9. I love the concept of a no spending week. I want to participate in that one. Lately, I have had to cut back out of necessity. But I'm amazed as I think of all the money I spent for things I HAD to have and they no longer are important after all. It's a good lesson. I also want to be debt free. Thank you Rhonda for posting on this topic.

  10. I already only go to the store once a week for our food.The only times I end up going back is for milk (Ah Teenagers and their milk) I find this keeps us from buying those extras we don't need.
    I do like the envelope idea and heard of it before.I think we could modify it by only leaving our bill money in the bank and all the rest into envelopes.
    One tip I'll pass along to other parents who's kids get an allowance,Our boys get paid their allowances on our pay days.We feel it teaches them to budget their money and then its done and over with so I don't have to think about it for another two weeks.Sometimes they run out but it has them figuring out how to earn the extra money they want.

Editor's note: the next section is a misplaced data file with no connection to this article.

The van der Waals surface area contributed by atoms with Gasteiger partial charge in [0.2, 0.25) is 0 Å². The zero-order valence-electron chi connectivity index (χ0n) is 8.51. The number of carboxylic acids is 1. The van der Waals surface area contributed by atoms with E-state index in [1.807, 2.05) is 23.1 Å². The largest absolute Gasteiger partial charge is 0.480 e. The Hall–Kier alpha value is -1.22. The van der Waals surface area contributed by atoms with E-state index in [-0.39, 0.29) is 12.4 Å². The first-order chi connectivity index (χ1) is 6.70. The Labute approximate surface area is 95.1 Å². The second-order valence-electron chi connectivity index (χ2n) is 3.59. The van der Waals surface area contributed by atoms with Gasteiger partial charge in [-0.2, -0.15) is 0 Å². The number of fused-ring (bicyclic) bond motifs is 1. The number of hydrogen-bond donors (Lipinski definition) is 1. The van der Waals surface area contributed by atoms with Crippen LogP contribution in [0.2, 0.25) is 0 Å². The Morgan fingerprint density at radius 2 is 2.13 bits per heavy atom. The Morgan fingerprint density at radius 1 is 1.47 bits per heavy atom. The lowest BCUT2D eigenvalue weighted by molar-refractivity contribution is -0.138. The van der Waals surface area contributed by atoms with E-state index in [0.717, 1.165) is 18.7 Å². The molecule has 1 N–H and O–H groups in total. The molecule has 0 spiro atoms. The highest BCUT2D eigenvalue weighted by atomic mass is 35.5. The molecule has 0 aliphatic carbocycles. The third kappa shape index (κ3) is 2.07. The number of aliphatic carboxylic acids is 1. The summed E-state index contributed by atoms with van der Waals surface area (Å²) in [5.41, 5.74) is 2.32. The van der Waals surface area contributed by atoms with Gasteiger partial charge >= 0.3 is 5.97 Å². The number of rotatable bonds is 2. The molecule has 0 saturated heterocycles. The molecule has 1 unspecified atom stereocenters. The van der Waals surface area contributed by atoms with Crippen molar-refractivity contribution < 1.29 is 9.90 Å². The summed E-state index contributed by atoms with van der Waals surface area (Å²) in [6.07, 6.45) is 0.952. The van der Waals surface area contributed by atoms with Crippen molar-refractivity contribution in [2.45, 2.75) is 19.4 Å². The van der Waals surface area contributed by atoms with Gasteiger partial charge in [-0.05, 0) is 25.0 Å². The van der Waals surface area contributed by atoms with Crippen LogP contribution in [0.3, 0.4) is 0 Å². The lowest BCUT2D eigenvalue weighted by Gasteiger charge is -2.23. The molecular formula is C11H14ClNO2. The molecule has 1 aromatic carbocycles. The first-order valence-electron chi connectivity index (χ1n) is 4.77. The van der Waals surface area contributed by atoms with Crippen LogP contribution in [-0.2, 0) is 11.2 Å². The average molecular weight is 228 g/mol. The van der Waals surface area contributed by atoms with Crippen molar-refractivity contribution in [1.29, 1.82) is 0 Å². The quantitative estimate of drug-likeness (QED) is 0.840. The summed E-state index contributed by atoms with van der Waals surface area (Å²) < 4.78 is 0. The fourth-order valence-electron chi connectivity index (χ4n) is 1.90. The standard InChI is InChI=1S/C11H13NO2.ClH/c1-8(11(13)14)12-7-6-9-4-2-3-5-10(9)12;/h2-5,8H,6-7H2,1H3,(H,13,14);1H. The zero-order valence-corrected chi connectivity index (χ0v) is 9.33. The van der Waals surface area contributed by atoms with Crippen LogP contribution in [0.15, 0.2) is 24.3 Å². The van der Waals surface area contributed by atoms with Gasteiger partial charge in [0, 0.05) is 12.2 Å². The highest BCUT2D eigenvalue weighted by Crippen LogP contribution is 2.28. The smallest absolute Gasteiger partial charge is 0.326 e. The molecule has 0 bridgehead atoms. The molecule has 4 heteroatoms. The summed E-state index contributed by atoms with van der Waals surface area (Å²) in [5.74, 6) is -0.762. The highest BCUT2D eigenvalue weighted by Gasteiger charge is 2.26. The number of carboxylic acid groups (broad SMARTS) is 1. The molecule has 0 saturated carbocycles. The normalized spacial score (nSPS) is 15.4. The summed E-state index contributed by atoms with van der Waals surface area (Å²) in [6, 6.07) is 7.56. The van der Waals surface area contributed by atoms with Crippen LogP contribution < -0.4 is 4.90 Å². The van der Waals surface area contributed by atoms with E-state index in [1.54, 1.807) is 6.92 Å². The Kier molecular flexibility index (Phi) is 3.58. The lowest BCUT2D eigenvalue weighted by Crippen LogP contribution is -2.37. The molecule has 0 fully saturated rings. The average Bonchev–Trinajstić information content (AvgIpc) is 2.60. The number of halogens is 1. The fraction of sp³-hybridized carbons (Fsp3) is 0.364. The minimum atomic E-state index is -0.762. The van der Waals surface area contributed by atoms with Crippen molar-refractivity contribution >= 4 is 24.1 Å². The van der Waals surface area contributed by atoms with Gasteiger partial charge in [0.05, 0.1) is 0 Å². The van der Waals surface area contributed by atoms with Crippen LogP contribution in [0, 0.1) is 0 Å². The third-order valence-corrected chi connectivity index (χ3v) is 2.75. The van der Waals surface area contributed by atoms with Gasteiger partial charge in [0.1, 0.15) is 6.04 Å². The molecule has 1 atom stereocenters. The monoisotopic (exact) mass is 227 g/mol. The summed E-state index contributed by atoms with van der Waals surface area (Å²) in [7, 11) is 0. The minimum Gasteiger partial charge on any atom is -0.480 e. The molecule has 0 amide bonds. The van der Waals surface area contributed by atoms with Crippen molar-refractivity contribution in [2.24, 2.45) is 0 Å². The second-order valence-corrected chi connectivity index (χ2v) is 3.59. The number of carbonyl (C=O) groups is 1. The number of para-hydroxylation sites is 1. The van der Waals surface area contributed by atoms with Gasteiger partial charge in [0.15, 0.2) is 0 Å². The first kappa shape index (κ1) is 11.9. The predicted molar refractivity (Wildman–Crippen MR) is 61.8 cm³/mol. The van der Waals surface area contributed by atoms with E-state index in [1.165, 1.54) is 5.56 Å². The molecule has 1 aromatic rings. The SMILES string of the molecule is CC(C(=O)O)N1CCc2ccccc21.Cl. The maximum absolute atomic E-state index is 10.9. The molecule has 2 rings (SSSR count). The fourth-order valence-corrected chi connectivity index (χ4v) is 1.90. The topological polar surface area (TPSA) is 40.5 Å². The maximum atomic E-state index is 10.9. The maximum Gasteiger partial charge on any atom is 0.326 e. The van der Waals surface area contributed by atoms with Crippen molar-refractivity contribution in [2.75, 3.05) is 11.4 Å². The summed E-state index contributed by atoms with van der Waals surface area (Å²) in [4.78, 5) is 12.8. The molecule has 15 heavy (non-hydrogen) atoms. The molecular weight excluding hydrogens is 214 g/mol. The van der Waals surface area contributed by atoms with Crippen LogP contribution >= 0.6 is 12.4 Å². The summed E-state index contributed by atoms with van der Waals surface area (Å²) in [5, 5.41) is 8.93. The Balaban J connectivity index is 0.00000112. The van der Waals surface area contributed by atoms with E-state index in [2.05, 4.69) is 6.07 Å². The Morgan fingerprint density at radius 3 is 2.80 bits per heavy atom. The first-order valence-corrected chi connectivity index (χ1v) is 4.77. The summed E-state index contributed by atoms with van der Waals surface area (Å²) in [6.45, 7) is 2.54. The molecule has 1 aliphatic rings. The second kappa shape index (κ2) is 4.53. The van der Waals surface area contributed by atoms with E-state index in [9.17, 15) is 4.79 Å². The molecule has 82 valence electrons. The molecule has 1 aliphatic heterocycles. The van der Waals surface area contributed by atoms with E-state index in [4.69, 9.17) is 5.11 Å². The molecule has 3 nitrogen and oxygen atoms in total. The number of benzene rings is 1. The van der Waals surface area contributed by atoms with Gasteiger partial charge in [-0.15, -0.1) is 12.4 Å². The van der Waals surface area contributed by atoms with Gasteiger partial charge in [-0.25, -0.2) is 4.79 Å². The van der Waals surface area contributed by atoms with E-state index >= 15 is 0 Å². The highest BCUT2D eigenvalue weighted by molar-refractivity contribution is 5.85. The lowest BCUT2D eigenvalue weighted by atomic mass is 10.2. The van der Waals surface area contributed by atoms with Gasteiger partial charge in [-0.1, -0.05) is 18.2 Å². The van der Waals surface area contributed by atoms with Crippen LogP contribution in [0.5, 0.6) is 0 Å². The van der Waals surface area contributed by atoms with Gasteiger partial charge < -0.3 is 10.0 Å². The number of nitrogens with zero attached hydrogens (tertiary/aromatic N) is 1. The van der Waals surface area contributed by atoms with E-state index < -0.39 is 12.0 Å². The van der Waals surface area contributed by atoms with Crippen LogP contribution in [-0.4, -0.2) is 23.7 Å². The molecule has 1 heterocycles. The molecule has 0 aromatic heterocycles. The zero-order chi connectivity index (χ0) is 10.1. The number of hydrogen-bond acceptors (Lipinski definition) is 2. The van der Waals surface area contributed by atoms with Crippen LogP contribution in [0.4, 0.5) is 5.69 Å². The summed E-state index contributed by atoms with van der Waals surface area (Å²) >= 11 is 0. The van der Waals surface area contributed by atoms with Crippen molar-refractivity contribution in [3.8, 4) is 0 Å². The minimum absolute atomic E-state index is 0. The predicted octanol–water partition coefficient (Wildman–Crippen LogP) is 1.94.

Beaverton Oregon

  11. I have just finish a no spend week, and I am going to try and stretch it out for two. Although I may have to get milk, but with two UHT liters in the pantry it may just work.

  12. We used the envelope system early in our married life. It worked well, but we rarely could manage to make deposits in our savings account. It seems we would spend cash on hand for less important things.